ATLANTA (AP) — Workers have begun loading radioactive fuel into a second new nuclear reactor in Georgia, utilities said Thursday, putting the reactor on a path to begin generating electricity in the coming months. Georgia Power Co. says workers will transfer 157 fuel assemblies into the reactor core at Plant Vogtle, southeast of Augusta, in the next few days.

WOBURN, Mass. (AP) — It took more than three decades, but the 1991 death of a 17-year-old Massachusetts girl found shot in the head on the fire escape of her foster family's home has come to a close with the conviction of a Georgia man. Rodney Daniels, 50, was found guilty on Wednesday in Middlesex Superior Court of first-degree murder in the slaying of Patricia Moreno in Malden on July 20, 1991, according to the office of Middlesex District Attorney Marian Ryan.

AUGUSTA, Ga. (AP) — A student was shot during a fight at a central Georgia high school that escalated into gunfire Wednesday, authorities said. Richmond County Sheriff Richard Roundtree told news outlets that the suspected shooter, a juvenile, remains at large following the shooting at Josey High School in Augusta. One student was shot in the finger and transported to a hospital for treatment, sheriff’s spokesperson Kimberly Lee said.

ATLANTA (AP) — The Georgia Supreme Court decided Wednesday that a state appeals judge accused of ethical misconduct should be removed from the bench, though it said the case was “initially a close one.” Christian Coomer, appointed by former Gov. Nathan Deal in 2018, was accused of flouting ethics rules on how a lawyer should treat a client and of looting his campaign account to pay for a family vacation to Hawaii and loans to keep his struggling law firm afloat.

COLUMBUS, Ga. (AP) — The former police chief of Georgia's second-largest city has become a teacher. Freddie Blackmon, who was police chief in Columbus until the city's council paid him $400,000 to retire in April, is teaching social studies at Fort Middle School in the Muscogee County school district, which includes Columbus, The Ledger-Enquirer reported.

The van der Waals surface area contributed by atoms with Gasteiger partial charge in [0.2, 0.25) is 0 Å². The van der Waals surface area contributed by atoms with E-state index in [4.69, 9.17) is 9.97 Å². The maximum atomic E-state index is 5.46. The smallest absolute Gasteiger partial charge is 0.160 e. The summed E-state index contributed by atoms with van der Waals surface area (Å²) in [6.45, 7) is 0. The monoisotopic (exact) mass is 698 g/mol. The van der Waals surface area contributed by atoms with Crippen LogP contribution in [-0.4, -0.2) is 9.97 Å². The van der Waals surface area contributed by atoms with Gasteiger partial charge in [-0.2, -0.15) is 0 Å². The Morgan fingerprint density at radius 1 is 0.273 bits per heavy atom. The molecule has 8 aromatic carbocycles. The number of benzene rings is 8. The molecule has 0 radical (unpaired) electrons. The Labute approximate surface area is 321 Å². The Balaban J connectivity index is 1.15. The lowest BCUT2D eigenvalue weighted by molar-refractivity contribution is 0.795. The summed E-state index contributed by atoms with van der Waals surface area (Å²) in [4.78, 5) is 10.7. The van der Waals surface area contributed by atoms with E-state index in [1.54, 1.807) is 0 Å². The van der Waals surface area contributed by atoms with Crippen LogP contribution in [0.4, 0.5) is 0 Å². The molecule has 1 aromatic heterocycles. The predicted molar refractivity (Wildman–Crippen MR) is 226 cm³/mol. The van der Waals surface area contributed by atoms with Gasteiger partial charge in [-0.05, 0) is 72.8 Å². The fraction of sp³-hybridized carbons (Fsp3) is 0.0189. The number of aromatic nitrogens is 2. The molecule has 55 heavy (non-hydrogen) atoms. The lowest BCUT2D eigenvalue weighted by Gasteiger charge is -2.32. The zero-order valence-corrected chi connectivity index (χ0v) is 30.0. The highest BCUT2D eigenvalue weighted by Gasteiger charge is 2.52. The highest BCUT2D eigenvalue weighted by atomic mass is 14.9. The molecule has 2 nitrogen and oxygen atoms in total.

JONESBORO, Ga. (AP) — The jail in a suburban Atlanta county held inmates for days who were due for release because a state database had crashed, preventing jailers from being able to check whether a person was wanted in another jurisdiction. Officials in Clayton County said they stopped releasing inmates, including those who had been bailed out, because they didn't want to release someone who might be wanted elsewhere for a more serious crime.

ATLANTA – The Georgia Ports Authority is off to a strong start in the new fiscal year. The ports of Savannah and Brunswick handled 447,590 twenty-foot equivalent container units in July, the first month of fiscal 2024. That represents a 17% increase over June but was 16% below July of last year, when the ports set a record for the month.

ATLANTA – State tax collections posted a double-digit increase last month compared to July of last year, mostly driven by gasoline and other motor fuels taxes. Tax receipts in July – the first month of fiscal 2024 – rose by 13.1% over July 2022, the Georgia Department of Revenue reported Thursday. Of $289.3 million in additional revenues, $179.5 million was due to the reinstatement of the state tax on motor fuels.